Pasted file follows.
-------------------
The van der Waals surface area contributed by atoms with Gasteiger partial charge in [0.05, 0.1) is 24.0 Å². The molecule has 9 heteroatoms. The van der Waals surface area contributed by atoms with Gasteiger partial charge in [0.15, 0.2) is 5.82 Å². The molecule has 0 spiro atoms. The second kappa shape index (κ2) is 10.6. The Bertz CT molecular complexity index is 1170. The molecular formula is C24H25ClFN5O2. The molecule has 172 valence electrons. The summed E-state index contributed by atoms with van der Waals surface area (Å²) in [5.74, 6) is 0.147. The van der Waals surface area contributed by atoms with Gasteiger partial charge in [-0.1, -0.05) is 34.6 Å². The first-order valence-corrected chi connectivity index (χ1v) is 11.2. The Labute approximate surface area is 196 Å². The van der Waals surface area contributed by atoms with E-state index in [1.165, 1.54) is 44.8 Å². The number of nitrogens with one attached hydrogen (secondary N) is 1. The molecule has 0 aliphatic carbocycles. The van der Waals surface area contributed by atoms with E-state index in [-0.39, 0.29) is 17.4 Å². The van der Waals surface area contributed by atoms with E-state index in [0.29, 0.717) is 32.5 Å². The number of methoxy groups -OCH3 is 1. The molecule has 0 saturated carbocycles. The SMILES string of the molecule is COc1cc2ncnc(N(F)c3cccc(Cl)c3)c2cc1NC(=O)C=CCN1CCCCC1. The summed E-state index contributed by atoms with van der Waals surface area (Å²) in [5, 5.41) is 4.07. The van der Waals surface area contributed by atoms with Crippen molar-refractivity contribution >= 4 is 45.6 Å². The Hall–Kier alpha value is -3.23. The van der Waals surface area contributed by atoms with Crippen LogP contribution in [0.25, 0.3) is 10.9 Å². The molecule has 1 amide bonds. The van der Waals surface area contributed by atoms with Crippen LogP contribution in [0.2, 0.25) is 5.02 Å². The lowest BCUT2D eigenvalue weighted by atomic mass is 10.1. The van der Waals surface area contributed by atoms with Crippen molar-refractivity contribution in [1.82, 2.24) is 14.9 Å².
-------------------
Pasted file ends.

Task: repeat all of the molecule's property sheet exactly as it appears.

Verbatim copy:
The van der Waals surface area contributed by atoms with Gasteiger partial charge in [0.05, 0.1) is 24.0 Å². The molecule has 9 heteroatoms. The van der Waals surface area contributed by atoms with Gasteiger partial charge in [0.15, 0.2) is 5.82 Å². The molecule has 0 spiro atoms. The second kappa shape index (κ2) is 10.6. The Bertz CT molecular complexity index is 1170. The molecular formula is C24H25ClFN5O2. The molecule has 172 valence electrons. The summed E-state index contributed by atoms with van der Waals surface area (Å²) in [5.74, 6) is 0.147. The van der Waals surface area contributed by atoms with Gasteiger partial charge in [-0.1, -0.05) is 34.6 Å². The first-order valence-corrected chi connectivity index (χ1v) is 11.2. The Labute approximate surface area is 196 Å². The van der Waals surface area contributed by atoms with E-state index in [1.165, 1.54) is 44.8 Å². The number of nitrogens with one attached hydrogen (secondary N) is 1. The molecule has 0 aliphatic carbocycles. The van der Waals surface area contributed by atoms with E-state index in [-0.39, 0.29) is 17.4 Å². The van der Waals surface area contributed by atoms with E-state index in [0.29, 0.717) is 32.5 Å². The number of methoxy groups -OCH3 is 1. The molecule has 0 saturated carbocycles. The SMILES string of the molecule is COc1cc2ncnc(N(F)c3cccc(Cl)c3)c2cc1NC(=O)C=CCN1CCCCC1. The summed E-state index contributed by atoms with van der Waals surface area (Å²) in [5, 5.41) is 4.07. The van der Waals surface area contributed by atoms with Crippen molar-refractivity contribution >= 4 is 45.6 Å². The Hall–Kier alpha value is -3.23. The van der Waals surface area contributed by atoms with Crippen LogP contribution in [0.25, 0.3) is 10.9 Å². The molecule has 1 amide bonds. The van der Waals surface area contributed by atoms with Crippen LogP contribution in [0.2, 0.25) is 5.02 Å². The lowest BCUT2D eigenvalue weighted by atomic mass is 10.1. The van der Waals surface area contributed by atoms with Crippen molar-refractivity contribution in [1.82, 2.24) is 14.9 Å².